Home at Last by Deborah Raney

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Book reviews are subjective. I tend to rate books not according to how “perfect” they are, seem to be, or are said to be in general but rather to how perfect they are to me. I received a complimentary copy of this book from the publisher via NetGalley for an honest review.
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Four Silver Stars

Home at LastHome At Last by Deborah Raney

My rating: 4 of 5 stars

(Click the title to find the book description/blurb.)

Link Whitman doesn’t exactly find an easy way into the good graces of Shayla Michaels after a near-tragic incident with Link’s truck on an icy road. But that’s only the tip of an iceberg of obstacles that may prevent a friendship–and something more–between this white man and mixed race woman in Home at Last, a novel by author Deborah Raney.

Yes, I jumped into this series with the final book, without having read the preceding ones. But despite my bit of trouble keeping all of the Whitman family names straight a couple times, this last Chicory Inn novel didn’t leave me feeling lost.

In fact, I was pulled right into the novel early, and overall, I remained quite engaged along the way. The story brings together its cast of very human characters to tackle real questions concerning love, friendship, family, race relations, prejudice, faith, and how we handle our fears and dreams.

I’ll admit that I was more than halfway through the book before I got a convincing feel for the romance. For much of the story, it seems the development of Link and Shayla’s relationship is strongly focused on the surrounding issues that can keep them apart without enough focus on building the chemistry between them, in real time. It’s almost as if the romance is mostly happening in the background, and then serious romantic feelings pop into the foreground.

Nevertheless, this is a hopeful and thought-provoking novel that I enjoyed and would highly recommend to fellow ChristFic readers–perhaps even ones who don’t normally read romance.

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Home at Last is Book Five in the Chicory Inn series.

Home to Chicory Lane (Chicory Inn #1) Two Roads Home (Chicory Inn, #2) Another Way Home (Chicory Inn #3) Close to Home (Chicory Inn #4)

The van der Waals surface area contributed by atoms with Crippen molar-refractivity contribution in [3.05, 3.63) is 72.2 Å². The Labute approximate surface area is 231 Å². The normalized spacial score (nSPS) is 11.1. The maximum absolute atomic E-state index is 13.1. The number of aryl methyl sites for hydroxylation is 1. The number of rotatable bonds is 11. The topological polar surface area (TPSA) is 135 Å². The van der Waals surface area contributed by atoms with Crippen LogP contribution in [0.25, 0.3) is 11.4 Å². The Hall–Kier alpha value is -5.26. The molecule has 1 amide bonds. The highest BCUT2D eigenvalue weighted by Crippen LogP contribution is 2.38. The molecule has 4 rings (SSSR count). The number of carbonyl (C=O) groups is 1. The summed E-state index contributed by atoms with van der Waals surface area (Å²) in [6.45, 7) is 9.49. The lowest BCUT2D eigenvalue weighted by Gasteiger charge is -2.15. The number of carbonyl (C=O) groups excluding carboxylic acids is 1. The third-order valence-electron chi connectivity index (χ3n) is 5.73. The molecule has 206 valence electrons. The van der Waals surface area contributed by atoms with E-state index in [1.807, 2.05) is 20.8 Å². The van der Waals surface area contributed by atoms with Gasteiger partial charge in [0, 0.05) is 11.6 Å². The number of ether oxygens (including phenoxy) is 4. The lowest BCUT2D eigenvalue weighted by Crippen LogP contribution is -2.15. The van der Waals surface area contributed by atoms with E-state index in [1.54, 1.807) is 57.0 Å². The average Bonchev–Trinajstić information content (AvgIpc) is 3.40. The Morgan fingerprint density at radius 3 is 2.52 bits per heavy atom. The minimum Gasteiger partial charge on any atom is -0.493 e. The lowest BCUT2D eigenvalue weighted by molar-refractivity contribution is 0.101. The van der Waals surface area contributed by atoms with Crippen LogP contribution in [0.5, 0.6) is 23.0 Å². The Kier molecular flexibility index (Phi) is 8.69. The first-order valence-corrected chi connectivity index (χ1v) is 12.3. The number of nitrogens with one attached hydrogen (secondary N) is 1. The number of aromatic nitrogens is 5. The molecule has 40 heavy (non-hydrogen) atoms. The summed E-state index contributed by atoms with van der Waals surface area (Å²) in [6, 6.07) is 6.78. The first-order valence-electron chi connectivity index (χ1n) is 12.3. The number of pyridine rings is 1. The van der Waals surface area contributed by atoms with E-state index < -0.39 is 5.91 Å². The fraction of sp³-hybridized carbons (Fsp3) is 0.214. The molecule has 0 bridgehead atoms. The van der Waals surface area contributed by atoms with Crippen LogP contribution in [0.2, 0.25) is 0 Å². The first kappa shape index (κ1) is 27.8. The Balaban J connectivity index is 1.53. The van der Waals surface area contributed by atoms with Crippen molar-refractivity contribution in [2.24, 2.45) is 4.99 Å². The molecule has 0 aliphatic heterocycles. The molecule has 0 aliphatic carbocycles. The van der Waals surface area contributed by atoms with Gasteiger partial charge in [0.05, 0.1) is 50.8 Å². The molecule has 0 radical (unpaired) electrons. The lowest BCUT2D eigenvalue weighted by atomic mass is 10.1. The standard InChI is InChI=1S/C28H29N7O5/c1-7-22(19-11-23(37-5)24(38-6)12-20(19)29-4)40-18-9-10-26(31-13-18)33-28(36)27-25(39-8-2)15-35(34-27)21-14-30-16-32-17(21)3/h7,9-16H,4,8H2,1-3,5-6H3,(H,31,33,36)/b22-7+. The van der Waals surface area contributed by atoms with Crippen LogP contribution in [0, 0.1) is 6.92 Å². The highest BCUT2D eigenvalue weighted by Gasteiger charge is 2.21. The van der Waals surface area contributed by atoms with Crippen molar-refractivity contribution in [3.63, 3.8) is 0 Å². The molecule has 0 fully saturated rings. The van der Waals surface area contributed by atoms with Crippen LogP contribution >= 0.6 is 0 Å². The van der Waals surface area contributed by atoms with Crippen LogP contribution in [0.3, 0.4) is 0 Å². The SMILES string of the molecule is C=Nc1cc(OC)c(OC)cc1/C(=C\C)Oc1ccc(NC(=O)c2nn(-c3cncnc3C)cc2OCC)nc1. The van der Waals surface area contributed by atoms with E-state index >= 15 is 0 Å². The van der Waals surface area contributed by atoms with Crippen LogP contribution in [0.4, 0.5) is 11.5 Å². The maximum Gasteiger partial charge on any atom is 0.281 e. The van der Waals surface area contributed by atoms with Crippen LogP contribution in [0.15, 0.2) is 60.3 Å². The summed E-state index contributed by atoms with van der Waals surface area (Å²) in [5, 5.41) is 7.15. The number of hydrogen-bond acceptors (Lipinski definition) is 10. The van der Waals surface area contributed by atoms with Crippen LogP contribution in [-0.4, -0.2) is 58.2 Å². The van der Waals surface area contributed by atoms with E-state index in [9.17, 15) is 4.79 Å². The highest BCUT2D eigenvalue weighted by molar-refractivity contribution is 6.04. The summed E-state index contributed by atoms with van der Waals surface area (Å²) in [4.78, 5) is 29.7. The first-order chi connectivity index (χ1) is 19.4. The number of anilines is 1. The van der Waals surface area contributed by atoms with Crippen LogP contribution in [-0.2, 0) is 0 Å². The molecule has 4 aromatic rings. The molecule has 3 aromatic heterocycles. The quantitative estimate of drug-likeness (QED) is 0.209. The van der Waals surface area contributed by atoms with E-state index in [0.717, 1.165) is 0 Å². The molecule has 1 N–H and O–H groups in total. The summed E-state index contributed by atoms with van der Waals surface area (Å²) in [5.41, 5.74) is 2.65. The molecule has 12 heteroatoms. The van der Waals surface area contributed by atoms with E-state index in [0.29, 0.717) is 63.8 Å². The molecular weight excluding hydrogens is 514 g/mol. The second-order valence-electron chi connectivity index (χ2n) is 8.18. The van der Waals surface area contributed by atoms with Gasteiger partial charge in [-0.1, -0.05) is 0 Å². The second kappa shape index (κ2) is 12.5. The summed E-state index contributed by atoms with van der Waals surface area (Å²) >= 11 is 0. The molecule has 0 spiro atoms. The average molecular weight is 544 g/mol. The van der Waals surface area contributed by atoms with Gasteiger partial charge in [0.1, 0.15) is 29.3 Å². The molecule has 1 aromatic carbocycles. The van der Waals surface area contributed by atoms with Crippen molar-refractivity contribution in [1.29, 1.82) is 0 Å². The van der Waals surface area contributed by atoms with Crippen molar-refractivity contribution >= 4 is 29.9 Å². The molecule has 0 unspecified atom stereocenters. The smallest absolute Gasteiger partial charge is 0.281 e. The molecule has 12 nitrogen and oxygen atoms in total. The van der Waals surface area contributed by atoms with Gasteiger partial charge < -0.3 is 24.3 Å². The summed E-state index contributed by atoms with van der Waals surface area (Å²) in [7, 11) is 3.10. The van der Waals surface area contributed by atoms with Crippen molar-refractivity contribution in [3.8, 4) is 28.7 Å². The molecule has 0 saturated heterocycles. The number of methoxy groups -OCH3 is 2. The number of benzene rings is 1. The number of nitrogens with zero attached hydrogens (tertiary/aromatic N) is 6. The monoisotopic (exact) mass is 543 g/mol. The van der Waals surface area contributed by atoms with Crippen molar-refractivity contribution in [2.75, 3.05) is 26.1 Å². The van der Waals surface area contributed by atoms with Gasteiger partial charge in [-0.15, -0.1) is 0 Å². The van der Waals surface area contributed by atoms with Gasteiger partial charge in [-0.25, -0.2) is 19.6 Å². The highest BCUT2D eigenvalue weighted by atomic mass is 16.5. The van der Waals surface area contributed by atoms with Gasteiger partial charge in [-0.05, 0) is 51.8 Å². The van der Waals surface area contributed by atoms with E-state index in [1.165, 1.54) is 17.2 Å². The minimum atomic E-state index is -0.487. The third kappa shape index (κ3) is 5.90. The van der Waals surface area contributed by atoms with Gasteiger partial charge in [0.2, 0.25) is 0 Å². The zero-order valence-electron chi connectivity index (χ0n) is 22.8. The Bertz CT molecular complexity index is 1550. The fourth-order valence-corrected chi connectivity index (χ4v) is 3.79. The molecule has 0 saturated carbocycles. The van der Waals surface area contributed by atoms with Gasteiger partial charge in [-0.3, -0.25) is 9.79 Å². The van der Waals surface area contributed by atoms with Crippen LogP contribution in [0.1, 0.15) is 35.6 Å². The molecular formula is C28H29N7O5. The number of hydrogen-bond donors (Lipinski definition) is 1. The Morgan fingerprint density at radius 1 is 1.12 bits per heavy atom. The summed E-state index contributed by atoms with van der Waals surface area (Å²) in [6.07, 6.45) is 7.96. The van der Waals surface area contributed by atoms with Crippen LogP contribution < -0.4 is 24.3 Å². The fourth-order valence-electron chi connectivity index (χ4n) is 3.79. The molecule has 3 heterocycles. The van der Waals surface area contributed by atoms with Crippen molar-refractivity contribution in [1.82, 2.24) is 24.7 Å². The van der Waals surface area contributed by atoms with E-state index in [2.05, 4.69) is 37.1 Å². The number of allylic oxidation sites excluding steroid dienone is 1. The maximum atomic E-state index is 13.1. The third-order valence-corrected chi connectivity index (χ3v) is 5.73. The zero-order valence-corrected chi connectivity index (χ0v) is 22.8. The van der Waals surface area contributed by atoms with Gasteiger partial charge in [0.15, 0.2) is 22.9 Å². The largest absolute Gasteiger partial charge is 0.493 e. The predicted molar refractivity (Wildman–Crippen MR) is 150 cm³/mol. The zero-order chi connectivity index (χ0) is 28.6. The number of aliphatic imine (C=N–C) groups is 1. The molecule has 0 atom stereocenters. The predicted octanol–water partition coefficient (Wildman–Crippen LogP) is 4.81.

Buying Love by Toni Shiloh

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Book reviews are subjective. I tend to rate books not according to how “perfect” they are, seem to be, or are said to be in general but rather to how perfect they are to me. I received a complimentary copy of this book from Celebrate Lit for an honest review.

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Four Silver Stars

Buying LoveBuying Love by Toni Shiloh

My rating: 4 of 5 stars

(Click the title to find the book description/blurb.)

Nina wants a family, but with no prospects for a marriage and children in sight, she advertises in the newspaper for a husband, including a dowry in the deal. Dwight answers the ad in honest need of cash to save his family’s restaurant and his father’s legacy. But when Dwight begins falling for Nina, their financial tie-up may get in the way in Buying Love by author Toni Shiloh.

Well, gee. What an interesting fix Nina and Dwight get themselves into. There are good points of tension in the story–two people prayerfully heading into a risky venture even though they don’t have all the answers, and a man wrestling with how he can ever be a provider for a woman who has more money than he does.

The last burst of conflict for the climax felt a little contrived to me, not quite a natural fit for this particular hero and heroine. But the romance is out-and-out sweet without being too syrupy (yes, even considering all the maple around.) The book also concludes with a good amount of key, wonderful things and has left me in anticipation of the coming continuation of the series.

Many other fans of ChristFic romance should enjoy this story of love, friends, family, and belonging.